2013 Archive

    What is EPP

    Expanded Polypropylene (EPP) is expanded PP. So what is polypropylene (PP)? Polypropylene is a kind of hemicrystalline thermoplastic plastics. Most commercial polypropylene is isotactic and has an intermediate level of crystallinity between that of low-density polyethylene and high-density polyethylene. PP is normally tough and flexible. This allows polypropylene to be used as an engineering plastic, competing with materials such as EPPABS. It is reasonably economical, and can be made translucent when uncolored but is not as readily made transparent as polystyrene, acrylic, or certain other plastics. It is often opaque or colored using pigments. And it has good resistance to fatigue. Due to its impact resistance, engineering properties and corrosion resistance, it’s widely applied in industrial circles.

    By combining polypropylene resin with magic dust, and applying heat, pressure and CO₂ in an autoclave, the material is formed into small plastic beads. These small, closed-cell foam beads are injected into a steam chest to create parts custom moulded into complex shapes using steam heat and pressure.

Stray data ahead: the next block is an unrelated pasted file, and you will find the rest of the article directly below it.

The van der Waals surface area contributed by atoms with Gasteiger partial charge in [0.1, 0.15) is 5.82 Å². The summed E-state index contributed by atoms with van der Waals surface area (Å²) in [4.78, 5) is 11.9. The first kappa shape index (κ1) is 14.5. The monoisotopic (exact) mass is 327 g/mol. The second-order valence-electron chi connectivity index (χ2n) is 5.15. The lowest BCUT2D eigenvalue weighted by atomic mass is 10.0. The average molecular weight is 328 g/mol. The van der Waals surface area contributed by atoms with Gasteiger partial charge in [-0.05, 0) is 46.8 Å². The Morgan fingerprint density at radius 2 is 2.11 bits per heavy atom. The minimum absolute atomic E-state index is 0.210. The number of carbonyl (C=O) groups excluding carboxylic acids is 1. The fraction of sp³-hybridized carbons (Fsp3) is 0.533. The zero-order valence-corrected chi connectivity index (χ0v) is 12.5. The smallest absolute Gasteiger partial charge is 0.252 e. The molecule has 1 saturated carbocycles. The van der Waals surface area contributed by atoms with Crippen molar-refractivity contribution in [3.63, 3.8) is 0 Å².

Expanded Polypropylene shares many of the same properties as EPS. EPP Recycling It is closed cell foam, which is flexible and lightweight.  An environmentally-friendly product, it can be recycled easily, and is 100% non-toxic. Expanded Polypropylene provides outstanding energy absorption characteristics, weight to strength ratio, high thermal resistance, and are resistant to water, oils and most chemicals and are available in a variety of densities. EPP has very good impact characteristics due to its low stiffness; this allows EPP to resume its shape after impacts. EPP is extensively used in model aircraft and other radio controlled vehicles by hobbyists.
     EPP was first developed in the 1970's by JSP, as a result of research into new forms of polypropylene. The material's first applications were for automotive products in Japan in 1982. Demand for EPP has since increased dramatically in all regions of the world based partly on the need of auto makers to improve energy management functions whilst reducing weight and improving environmental benefits. The first automotive application for EPP was for an energy absorbing component in a bumper system. EPP is now widely utilized for numerous other automotive parts and systems, including seating and other interior components. In 2008, the global market for polypropylene had a volume of 45.1 million metric tons, which led to a turnover of about $65 billion.